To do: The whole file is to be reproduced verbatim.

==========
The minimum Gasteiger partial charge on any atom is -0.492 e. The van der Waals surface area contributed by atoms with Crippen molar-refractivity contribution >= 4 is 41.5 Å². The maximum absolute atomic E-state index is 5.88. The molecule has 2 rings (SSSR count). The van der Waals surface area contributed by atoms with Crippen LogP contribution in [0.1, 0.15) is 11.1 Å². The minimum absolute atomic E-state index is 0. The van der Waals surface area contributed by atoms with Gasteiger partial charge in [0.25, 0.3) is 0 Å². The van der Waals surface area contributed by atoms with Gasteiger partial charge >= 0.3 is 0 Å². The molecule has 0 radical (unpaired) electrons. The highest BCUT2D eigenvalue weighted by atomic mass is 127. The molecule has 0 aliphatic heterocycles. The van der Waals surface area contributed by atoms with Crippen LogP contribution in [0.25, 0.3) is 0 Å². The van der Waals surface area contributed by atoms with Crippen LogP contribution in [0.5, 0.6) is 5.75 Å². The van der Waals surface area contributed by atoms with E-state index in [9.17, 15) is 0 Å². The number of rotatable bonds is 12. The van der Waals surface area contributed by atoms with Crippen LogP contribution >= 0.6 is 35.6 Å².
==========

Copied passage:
The minimum Gasteiger partial charge on any atom is -0.492 e. The van der Waals surface area contributed by atoms with Crippen molar-refractivity contribution >= 4 is 41.5 Å². The maximum absolute atomic E-state index is 5.88. The molecule has 2 rings (SSSR count). The van der Waals surface area contributed by atoms with Crippen LogP contribution in [0.1, 0.15) is 11.1 Å². The minimum absolute atomic E-state index is 0. The van der Waals surface area contributed by atoms with Gasteiger partial charge in [0.25, 0.3) is 0 Å². The van der Waals surface area contributed by atoms with Gasteiger partial charge >= 0.3 is 0 Å². The molecule has 0 radical (unpaired) electrons. The highest BCUT2D eigenvalue weighted by atomic mass is 127. The molecule has 0 aliphatic heterocycles. The van der Waals surface area contributed by atoms with Crippen LogP contribution in [0.25, 0.3) is 0 Å². The van der Waals surface area contributed by atoms with Crippen LogP contribution in [0.5, 0.6) is 5.75 Å². The van der Waals surface area contributed by atoms with E-state index in [9.17, 15) is 0 Å². The number of rotatable bonds is 12. The van der Waals surface area contributed by atoms with Crippen LogP contribution >= 0.6 is 35.6 Å².